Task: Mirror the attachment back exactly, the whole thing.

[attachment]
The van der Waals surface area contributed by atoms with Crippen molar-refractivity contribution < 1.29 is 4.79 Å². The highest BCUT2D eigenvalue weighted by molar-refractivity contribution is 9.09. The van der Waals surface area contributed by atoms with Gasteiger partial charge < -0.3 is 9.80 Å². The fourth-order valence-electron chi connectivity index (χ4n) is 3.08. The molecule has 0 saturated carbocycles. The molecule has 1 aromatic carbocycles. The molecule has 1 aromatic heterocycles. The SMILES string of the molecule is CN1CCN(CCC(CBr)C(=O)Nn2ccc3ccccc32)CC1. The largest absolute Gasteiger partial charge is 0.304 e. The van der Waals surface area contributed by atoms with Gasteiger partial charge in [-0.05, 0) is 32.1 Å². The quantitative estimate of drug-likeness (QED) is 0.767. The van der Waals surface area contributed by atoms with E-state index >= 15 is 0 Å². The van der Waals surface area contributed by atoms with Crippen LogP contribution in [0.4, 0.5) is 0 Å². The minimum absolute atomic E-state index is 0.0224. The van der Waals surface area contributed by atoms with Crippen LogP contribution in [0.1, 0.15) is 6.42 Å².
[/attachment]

The van der Waals surface area contributed by atoms with Crippen molar-refractivity contribution < 1.29 is 4.79 Å². The highest BCUT2D eigenvalue weighted by molar-refractivity contribution is 9.09. The van der Waals surface area contributed by atoms with Gasteiger partial charge < -0.3 is 9.80 Å². The fourth-order valence-electron chi connectivity index (χ4n) is 3.08. The molecule has 0 saturated carbocycles. The molecule has 1 aromatic carbocycles. The molecule has 1 aromatic heterocycles. The SMILES string of the molecule is CN1CCN(CCC(CBr)C(=O)Nn2ccc3ccccc32)CC1. The largest absolute Gasteiger partial charge is 0.304 e. The van der Waals surface area contributed by atoms with Gasteiger partial charge in [-0.05, 0) is 32.1 Å². The quantitative estimate of drug-likeness (QED) is 0.767. The van der Waals surface area contributed by atoms with E-state index >= 15 is 0 Å². The van der Waals surface area contributed by atoms with Crippen LogP contribution in [0.4, 0.5) is 0 Å². The minimum absolute atomic E-state index is 0.0224. The van der Waals surface area contributed by atoms with Crippen LogP contribution in [0.1, 0.15) is 6.42 Å².